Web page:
You have the best of intentions. But let’s be real. You may want to eat healthy food, get some exercise, and make a fresh start. Soon, though, maybe even as soon as the very next time you’re as hungry as a wolf, a self-defeating, critical, nasty voice in your head, which we will call your “Evil Twin,” is likely to say, “To hell with this.”
“Forget it,” it says.
Or, “You know this isn’t going to work.”
Or, “You’ve had a crappy day – you deserve a burger and fries.”
Or, “Maybe you’ll be able to do this when the stress in your life is over.”
For us, the most important and meaningful change has not been ridding ourselves of excess weight, but rather it has been ridding ourselves of the self-loathing tape that was on a continuous loop inside our heads. Please stop holding on to the negative things that you say about yourself. Negativity got you to this point, distorts how you value yourself, and prevents you from making permanent changes in the right direction.
Here's something that's even more important about negative thoughts: they’re usually not even true. When you tell yourself you’re undisciplined or unworthy or unable to change, we’ll bet anything that you’re not telling yourself the truth. Your Evil Twin is not telling you the truth and is not your friend. It only knows how to tell you all of the reasons why you can’t become a better version of yourself. Your Evil Twin is a threat to your success, but only if you give it permission!
So how exactly do you go about denying it permission? Have you ever been in an argument where someone says something offensive and your mind goes blank, only to have the perfect comeback come to mind later that day? We want you to have those comebacks ready now, so that you’ll be prepared the next time your Evil Twin tries to sabotage your efforts. What do you say to the self-defeating voice in your head?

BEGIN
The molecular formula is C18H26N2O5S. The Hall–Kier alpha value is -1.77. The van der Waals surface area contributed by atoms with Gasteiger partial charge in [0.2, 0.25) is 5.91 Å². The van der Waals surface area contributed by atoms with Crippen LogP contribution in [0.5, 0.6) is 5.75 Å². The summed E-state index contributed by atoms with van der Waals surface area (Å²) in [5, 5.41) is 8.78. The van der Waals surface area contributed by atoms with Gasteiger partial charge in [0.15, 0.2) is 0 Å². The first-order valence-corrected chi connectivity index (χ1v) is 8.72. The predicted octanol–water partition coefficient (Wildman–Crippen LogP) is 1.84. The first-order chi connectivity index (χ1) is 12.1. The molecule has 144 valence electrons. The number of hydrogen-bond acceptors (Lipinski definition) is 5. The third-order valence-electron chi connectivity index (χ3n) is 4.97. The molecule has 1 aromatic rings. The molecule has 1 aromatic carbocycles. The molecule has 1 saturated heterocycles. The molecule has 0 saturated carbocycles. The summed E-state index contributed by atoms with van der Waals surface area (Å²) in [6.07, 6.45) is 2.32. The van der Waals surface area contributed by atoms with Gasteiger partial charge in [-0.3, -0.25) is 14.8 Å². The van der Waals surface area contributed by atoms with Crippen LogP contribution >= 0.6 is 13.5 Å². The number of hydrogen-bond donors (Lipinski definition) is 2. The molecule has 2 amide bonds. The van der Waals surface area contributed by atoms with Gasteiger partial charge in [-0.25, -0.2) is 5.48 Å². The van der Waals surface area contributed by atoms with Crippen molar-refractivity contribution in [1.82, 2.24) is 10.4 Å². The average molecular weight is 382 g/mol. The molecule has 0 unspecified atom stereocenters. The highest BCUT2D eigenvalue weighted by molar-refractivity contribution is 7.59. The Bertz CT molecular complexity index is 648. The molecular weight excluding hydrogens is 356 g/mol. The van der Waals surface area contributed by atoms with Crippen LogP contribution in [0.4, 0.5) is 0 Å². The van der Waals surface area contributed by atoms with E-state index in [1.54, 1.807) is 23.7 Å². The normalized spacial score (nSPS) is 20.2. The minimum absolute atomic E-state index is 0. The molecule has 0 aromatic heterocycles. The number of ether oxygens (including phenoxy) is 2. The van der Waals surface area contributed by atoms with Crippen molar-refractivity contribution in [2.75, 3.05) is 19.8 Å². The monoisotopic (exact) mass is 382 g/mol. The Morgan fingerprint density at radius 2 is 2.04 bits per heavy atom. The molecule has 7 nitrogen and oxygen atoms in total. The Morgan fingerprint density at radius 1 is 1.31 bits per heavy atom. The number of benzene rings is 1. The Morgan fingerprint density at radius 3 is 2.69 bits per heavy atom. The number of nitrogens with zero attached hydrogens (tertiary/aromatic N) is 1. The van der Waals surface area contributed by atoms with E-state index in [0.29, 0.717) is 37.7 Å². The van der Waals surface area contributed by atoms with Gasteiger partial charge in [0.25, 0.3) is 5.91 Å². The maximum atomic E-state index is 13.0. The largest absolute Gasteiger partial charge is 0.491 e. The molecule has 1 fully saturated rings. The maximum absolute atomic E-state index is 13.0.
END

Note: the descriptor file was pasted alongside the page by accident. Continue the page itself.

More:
Janice—Here’s my list of retorts:
- No matter what I’m feeling, chocolate is not going to make it better.
- By not giving in to the lure of that cookie, I’m going to feel so damn good about myself.
- I may be having a bad day, but eating crap will just make a bad day worse, and I’d rather do something that will truly make the day better.
- You, Evil Twin, are not a trustworthy source. You’re a liar.
Jay—Here’s my list:
- To hell with this? No! To hell with being fat and hating myself.
- I’m not going to give space for the mean voices in my head anymore.
- I am more than this piece of food.
- I did not get fat overnight, and I will not get healthy overnight either. This takes patience and commitment, and I know that I will see and feel the results.
- Food is fuel. I am not going to give it emotional power.
- There are enough unkind people in the world. I do not need to be my own bully.
So please take the time to make your own list of retorts. We recommend writing down your list. Use the list when you need a little boost to remind yourself. By the way, notice that we are responding to the Evil Twin with confidence and resolve, not self-loathing and defeat. This response represents a significant cognitive change in how we have talked to ourselves in the past. It represents a paradigm shift, i.e., a dramatic change away from the assumptions that we have held and a move toward new ways of thinking. Paradigm shifts will be the subject of a post in the near future.